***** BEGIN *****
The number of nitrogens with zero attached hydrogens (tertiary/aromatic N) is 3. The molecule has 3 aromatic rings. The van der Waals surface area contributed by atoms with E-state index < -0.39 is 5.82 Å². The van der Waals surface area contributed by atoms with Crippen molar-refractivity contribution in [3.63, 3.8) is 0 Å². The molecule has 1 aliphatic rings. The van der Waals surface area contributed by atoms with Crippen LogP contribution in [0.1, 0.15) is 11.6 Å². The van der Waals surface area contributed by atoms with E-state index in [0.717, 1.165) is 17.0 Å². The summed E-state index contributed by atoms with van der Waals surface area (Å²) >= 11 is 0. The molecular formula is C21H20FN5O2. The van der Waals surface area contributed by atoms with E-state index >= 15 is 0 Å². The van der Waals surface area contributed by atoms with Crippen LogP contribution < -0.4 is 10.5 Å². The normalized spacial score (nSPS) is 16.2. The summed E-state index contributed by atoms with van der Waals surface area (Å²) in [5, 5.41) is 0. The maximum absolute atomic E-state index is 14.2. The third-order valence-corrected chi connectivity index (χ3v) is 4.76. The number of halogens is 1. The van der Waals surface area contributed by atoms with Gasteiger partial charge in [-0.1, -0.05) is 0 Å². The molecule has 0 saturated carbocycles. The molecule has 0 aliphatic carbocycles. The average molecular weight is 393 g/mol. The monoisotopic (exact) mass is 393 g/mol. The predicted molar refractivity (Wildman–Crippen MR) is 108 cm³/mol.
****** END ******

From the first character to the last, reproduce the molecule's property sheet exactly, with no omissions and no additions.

The number of nitrogens with zero attached hydrogens (tertiary/aromatic N) is 3. The molecule has 3 aromatic rings. The van der Waals surface area contributed by atoms with E-state index < -0.39 is 5.82 Å². The van der Waals surface area contributed by atoms with Crippen molar-refractivity contribution in [3.63, 3.8) is 0 Å². The molecule has 1 aliphatic rings. The van der Waals surface area contributed by atoms with Crippen LogP contribution in [0.1, 0.15) is 11.6 Å². The van der Waals surface area contributed by atoms with E-state index in [0.717, 1.165) is 17.0 Å². The summed E-state index contributed by atoms with van der Waals surface area (Å²) >= 11 is 0. The molecular formula is C21H20FN5O2. The van der Waals surface area contributed by atoms with E-state index >= 15 is 0 Å². The van der Waals surface area contributed by atoms with Crippen LogP contribution < -0.4 is 10.5 Å². The normalized spacial score (nSPS) is 16.2. The summed E-state index contributed by atoms with van der Waals surface area (Å²) in [5, 5.41) is 0. The maximum absolute atomic E-state index is 14.2. The third-order valence-corrected chi connectivity index (χ3v) is 4.76. The number of halogens is 1. The van der Waals surface area contributed by atoms with Gasteiger partial charge in [-0.1, -0.05) is 0 Å². The molecule has 0 saturated carbocycles. The molecule has 0 aliphatic carbocycles. The average molecular weight is 393 g/mol. The monoisotopic (exact) mass is 393 g/mol. The predicted molar refractivity (Wildman–Crippen MR) is 108 cm³/mol.